Dr. Peter Staats, co-founder and chief medical officer of electroCore
Pain control is one of the biggest challenges facing America today, believes Dr. Peter Staats, co-founder and chief medical officer of electroCore. Chronic pain is an ongoing, debilitating problem for many patients, but for some, overuse of opioid treatments has led to addiction. Such a condition has led to an increasing number of U.S. deaths—one study published in the JAMA Network Open1 found that the percentage of all U.S. deaths attributable to opioids increased 292% between 2001 and 2016. This same study reported that in 2016, 20% of deaths of adults aged 24 to 35 years involved opioids.
Efforts to prevent future addiction and death has tightened opioid access, leaving many patients with few options.
“Two problems remain—uncontrolled pain and addiction,” Staats told MD+DI. “It’s my passion to address this challenge.” At MD&M West 2019, Staats will be speaking in the upcoming Center Stage session, “The Opioid Crisis—Can Medtech Succeed Where Pharma Failed?” on Thursday, February 7, at 3:00 PM. Staats will be joined by John Hsu, CEO and founder, iPill Dispenser; Greg Houlgate, founder and chief business and product development officer, Oska Wellness; and Srini Nageshwar, CEO, DyAnsys.
Staats has worked for years on developing and implementing minimally invasive procedures for chronic pain. He founded and served as director of the Division of Pain Medicine at Johns Hopkins University. He also served as a past president of the North American Neuromodulation Society, American Society of Interventional Pain Physicians, New Jersey Society of Interventional Pain Physicians, and the Southern Pain Society. He is currently chairman of the board of Examination of the World Institute of Pain and continues to serve as Chief Medical Officer for National Spine and Pain Centers. This year Staats will be honored with the lifetime achievement award from the North American Neuromodulation Society, which will accompany his prior recognitions including lifetime achievement awards from the NY NJ Societies of Interventional Pain, the 2018 American Society of Interventional Pain Physicians (ASIPP) 20th Annual Meeting, and the West Virginia Society of Interventional Pain Physicians.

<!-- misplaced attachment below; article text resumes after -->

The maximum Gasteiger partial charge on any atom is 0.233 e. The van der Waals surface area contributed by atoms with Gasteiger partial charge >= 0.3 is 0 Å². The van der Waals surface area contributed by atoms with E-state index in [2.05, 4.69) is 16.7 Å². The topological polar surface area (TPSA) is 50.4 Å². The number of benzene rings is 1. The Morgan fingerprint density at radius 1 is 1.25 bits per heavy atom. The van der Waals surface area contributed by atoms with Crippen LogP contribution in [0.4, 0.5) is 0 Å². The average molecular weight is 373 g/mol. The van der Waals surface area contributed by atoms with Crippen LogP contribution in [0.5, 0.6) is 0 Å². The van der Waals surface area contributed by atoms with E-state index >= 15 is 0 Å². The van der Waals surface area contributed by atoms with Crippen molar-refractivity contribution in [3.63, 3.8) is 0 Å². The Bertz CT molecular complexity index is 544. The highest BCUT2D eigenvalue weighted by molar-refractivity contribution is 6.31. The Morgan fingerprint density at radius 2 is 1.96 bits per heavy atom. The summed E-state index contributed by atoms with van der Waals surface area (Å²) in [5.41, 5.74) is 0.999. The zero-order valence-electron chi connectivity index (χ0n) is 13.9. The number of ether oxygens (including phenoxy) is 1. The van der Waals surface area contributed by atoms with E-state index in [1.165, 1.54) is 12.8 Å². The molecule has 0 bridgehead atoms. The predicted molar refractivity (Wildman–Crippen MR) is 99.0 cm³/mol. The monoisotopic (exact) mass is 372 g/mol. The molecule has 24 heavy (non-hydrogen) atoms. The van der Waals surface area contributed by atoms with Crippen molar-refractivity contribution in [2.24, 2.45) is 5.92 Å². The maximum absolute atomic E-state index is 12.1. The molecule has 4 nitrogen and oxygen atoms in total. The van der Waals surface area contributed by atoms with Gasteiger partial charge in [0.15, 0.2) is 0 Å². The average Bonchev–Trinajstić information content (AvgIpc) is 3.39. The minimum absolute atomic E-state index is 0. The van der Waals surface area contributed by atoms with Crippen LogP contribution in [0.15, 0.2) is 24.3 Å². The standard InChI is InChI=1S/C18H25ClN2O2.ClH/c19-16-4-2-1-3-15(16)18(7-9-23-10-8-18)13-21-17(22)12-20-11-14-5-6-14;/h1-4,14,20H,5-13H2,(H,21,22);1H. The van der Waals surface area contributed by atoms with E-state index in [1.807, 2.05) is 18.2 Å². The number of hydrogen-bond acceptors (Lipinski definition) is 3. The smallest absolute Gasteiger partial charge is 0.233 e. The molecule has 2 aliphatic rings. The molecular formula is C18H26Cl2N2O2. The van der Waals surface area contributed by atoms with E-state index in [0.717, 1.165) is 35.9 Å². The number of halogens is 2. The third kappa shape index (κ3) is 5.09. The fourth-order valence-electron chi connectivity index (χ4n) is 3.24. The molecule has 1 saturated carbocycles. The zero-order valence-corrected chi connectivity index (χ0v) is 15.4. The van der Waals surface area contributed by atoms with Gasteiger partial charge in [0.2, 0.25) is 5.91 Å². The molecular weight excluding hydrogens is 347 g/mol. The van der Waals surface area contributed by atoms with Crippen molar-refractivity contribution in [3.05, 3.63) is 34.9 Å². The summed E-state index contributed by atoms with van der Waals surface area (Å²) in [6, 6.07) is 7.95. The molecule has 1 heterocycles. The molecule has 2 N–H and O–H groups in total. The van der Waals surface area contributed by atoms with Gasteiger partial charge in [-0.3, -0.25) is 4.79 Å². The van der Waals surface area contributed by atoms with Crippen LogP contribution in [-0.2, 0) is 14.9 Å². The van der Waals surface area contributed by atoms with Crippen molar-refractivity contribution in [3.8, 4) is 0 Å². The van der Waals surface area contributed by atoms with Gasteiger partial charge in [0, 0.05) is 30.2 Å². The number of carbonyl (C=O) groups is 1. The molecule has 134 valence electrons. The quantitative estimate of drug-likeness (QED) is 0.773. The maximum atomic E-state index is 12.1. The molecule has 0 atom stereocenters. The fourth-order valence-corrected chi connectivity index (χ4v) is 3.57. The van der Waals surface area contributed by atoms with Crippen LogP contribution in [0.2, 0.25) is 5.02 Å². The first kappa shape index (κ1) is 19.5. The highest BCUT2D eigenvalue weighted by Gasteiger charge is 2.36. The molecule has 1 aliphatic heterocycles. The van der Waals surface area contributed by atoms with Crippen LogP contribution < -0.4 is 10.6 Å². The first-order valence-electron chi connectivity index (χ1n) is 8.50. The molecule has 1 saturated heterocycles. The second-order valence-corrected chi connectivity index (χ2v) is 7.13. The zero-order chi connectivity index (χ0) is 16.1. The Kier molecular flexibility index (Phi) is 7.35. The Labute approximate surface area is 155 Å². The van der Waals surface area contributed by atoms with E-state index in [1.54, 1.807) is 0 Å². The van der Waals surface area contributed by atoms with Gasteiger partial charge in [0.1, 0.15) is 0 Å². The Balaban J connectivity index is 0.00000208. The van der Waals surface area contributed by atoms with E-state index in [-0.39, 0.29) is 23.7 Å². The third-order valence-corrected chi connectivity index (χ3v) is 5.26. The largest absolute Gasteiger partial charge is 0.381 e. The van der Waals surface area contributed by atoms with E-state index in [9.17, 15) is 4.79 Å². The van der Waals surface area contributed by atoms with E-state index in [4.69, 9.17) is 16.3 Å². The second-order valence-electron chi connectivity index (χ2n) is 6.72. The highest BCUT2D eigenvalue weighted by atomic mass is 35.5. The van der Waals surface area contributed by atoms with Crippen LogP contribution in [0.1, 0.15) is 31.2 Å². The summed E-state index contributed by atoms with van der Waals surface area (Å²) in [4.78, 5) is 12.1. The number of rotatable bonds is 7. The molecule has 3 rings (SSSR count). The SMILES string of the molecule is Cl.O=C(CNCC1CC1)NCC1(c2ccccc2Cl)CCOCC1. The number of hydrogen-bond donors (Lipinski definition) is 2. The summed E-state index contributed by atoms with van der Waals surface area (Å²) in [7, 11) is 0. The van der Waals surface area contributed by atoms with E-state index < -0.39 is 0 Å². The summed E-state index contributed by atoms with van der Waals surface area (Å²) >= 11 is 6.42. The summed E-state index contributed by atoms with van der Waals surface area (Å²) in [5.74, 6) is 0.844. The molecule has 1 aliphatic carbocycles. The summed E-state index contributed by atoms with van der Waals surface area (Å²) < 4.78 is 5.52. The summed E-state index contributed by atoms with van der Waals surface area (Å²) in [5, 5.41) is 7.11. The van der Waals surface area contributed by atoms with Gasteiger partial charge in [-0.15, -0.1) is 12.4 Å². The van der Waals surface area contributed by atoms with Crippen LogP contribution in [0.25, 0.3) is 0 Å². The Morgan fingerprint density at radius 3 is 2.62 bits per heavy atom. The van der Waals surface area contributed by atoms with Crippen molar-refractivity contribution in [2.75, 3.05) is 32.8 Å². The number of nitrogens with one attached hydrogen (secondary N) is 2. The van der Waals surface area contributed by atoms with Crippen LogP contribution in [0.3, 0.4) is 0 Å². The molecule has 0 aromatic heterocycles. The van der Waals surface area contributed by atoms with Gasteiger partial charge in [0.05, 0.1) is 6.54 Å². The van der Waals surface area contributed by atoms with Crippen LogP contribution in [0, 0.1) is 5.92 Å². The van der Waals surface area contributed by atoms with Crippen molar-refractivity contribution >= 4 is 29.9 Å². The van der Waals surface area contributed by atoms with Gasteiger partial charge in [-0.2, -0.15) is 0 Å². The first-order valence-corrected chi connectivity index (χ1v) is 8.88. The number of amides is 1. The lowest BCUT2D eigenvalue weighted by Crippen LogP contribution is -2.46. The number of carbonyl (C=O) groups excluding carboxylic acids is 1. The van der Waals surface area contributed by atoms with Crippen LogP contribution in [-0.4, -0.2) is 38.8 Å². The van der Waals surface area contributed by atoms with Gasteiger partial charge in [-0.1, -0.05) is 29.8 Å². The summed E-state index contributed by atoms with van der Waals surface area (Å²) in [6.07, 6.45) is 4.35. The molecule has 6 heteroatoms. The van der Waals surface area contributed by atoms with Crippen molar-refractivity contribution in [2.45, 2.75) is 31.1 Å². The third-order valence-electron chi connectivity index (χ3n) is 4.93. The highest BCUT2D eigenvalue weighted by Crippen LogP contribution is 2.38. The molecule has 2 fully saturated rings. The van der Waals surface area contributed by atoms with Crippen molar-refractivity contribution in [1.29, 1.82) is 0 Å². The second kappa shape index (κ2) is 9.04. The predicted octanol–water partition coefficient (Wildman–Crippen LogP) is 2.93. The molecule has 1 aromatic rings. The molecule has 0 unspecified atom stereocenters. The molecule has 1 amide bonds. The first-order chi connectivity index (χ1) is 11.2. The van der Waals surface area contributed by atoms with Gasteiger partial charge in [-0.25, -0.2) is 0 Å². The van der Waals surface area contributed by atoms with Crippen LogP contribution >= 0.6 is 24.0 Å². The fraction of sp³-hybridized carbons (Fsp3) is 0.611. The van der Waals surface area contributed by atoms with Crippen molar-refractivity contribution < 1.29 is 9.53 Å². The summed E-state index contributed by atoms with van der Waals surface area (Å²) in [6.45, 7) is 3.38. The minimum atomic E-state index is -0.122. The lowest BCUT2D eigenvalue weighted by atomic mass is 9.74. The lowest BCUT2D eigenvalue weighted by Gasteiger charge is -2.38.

For potential solutions, Staats encourages people to review the U.S. Department of Human Health and Services (HHS) Pain Task Force’s Draft Report on “Pain Management Best Practices: Updates, Gaps, Inconsistencies, and Recommendations.” The report suggests “a multidisciplinary approach to chronic pain that focuses on the patient’s medical condition, co-morbidities, and various aspects of care.” Among several suggested approaches are interventional procedures, one of which is neuromodulation. “This is an area of growth and innovation for chronic pain treatment, including neuropathic pain, and for both the central and peripheral nervous system,” according to the report. For instance, “there are now multiple level-1 studies and multiple level-2 studies demonstrating that non-invasive vagus nerve stimulation can be effective in ameliorating pain in various types of cluster headaches and migraines. These therapies provide an electric field to the brain, cranial nerves, or peripheral nerves without actually requiring a surgical procedure or implant.” The 90-day comment period ends April 1, 2019.
Staats is hopeful about neuromodulation given his experience as past president of the North American Neuromodulation Society as well as co-founder and chief medical officer of electroCore. The company has developed gammaCore Sapphire, a non-invasive vagus nerve stimulator (nVNS) therapy, which is currently indicated for adjunctive use for the preventive treatment of cluster headache and for the relief of pain associated with migraine and episodic cluster headache.
“Neuromodulation has been around for a number of years, initially as a spinal cord stimulator implant,” he said. “Because initial procedures involved use of implants, which involve an invasive procedure and can be expensive, neuromodulation for many years was an end-of-the-road therapy.”
electroCore is now trying to take gammaCore Sapphire “to the beginning of the road.” Cluster headaches and migraine headaches “are very painful disorders,” he said. “Our studies have demonstrated decreased pain. Our goal is to treat patients before they need an opioid. If the pain is no longer there, patients may not need opioids.”
electroCore’s business model is different from most medical device companies’ models. “The first month of therapy has a set price,” Staats said, “and just like a pharmaceutical, you don’t have to refill it if it doesn’t work.” The company is still working on reimbursement through insurance plans, but it was just added to the Federal Supply Schedule as a negotiated therapy through the Department of Veteran’s Affairs, Department of Defense, Bureau of Prisons, Indian Health Servicesand Public Health Services, he added.
For innovators working on their own ideas for treating chronic pain, Staats urges them to be compassionate. “Understand addiction, and focus on a strategy that treats patients before they go on an opioid,” he said. In addition, there is “still a need to treat opioid addiction. There are ideas out there—one is a device that would reduce withdrawal symptoms. Many people are naive to think you can treat addiction with just a pill; you need a comprehensive strategy.”
Learn how you could help by attending “The Opioid Crisis—Can Medtech Succeed Where Pharma Failed?” on Thursday, February 7 at 3:00 PM at Center Stage.
1. "The Burden of Opioid-Related Mortality in the United States," Tara Gomes, PhD, et al, JAMA Netw Open. 2018.